Past the Bouncers
Before John Ross died this January, he asked his family and friends to do the following with his ashes:
Scatter them along the #14 bus route in San Francisco’s Mission District, where Ross lived on and off for much of the 1960s, 1970s, and 1980s.
Sprinkle them in the ashtrays in front of the Hotel Isabel in downtown Mexico City, Ross’s home base from 1985 to 2010.
Mix them with marijuana and have them rolled into a spliff to be smoked at his funeral.
A certain half-baked logic ran through much of Ross’s life and writing. For a few years during the Carter era, as he recounts in his (mostly true) memoir Murdered by Capitalism, he spent his afternoons drinking Gallo wine and smoking pot and PCP in the Trinidad cemetery in Humboldt County, California. It was there that he met the ghost of Edward B. Schnaubelt. An immigrant, lumberjack, and anarchist who was shot dead by a neighbor in a dispute over land in 1913, Schnaubelt became Ross’s drinking buddy (in the book, he comes to life after Ross spills wine on his grave) and is his perfect foil: for 300 pages, the duo trade booze and blurry memories of Emma Goldman, the Weathermen, and the Zapatistas, sprawled out in the shadow of a tombstone that reads, “e.b. schnaubelt, born 1855 died 1913, murdered by capitalism.” The symbolism of the setting—a graveyard of American radicalism—is as heavy-handed as the truncheon wallops both men boast of receiving. But the epitaph serves as a crafty synecdoche for the failed history of the Old and New Left that Ross and Schnaubelt tell together, and the memoir is a winning account of myriad lost causes.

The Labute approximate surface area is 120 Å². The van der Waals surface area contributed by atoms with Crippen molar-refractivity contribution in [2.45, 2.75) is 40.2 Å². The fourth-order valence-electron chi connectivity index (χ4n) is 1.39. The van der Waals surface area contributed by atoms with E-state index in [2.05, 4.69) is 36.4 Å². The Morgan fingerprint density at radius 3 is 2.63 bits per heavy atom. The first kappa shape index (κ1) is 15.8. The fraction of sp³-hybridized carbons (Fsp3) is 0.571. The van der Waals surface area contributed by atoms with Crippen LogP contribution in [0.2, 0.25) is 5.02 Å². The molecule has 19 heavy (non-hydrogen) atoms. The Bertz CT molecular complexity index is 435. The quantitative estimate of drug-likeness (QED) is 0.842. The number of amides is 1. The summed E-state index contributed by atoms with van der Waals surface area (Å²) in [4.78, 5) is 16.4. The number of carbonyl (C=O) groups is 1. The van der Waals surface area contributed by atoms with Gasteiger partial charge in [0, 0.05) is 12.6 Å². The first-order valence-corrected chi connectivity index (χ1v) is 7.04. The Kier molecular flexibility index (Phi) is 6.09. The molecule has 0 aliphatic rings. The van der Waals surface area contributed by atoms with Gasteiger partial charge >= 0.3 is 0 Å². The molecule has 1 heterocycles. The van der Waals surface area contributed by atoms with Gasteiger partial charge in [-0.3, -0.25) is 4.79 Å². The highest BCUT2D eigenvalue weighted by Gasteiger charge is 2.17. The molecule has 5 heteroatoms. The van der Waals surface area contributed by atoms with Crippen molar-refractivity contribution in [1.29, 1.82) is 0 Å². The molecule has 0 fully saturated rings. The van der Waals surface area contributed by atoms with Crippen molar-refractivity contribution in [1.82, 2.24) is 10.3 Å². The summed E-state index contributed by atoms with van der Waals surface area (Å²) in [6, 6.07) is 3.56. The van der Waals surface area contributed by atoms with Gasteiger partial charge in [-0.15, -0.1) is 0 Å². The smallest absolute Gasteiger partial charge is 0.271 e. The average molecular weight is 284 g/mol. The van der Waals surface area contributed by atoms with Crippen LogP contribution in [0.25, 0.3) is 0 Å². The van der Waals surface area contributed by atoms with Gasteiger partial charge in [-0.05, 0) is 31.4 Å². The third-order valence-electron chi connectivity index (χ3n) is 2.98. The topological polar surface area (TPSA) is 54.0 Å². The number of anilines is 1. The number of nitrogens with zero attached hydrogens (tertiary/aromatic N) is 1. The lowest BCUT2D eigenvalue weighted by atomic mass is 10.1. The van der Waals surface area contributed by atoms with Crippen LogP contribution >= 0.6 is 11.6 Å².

Like other American foreign correspondents reporting on rebellion before him—Reed writing on Pancho Villa during the 1910 Mexican Revolution, Carleton Beals in his dispatches on Augusto Sandino, Vincent Sheen on Abd el-Krim in the Moroccan Riff in the 1920s, Edgar Snow reporting on Mao Zedong in the 1930s, Herbert Matthews’s jungle interviews with Fidel Castro in the 1950s—Ross found respect and salvation, and his identity as a writer, in his relationship to the revolutionary movement he promoted. “John lived out his dreams in Mexico,” said Alma Guillermoprieto, who relied extensively on Rebellion from the Roots for an early essay on the Zapatistas published in the New York Review of Books and who knew Ross from the time she spent reporting in Chiapas. “He lived out his fantasies there, too.” When one day a mysterious fax showed up at the office of Ross’s editor at Nation Books, it confirmed how compelling the idea of Ross’s life was to post-’68 leftists. “[Ross’s writing] is a ripsnorting and honorable account of an outlaw tradition in American politics,” read the fax. The sender was Thomas Pynchon and he wanted to support Ross, whom he’d never met, with a blurb for Murdered by Capitalism. Stories like Ross’s, Pynchon wrote, “seldom get . . . past the bouncers at the gateways of our national narrative.”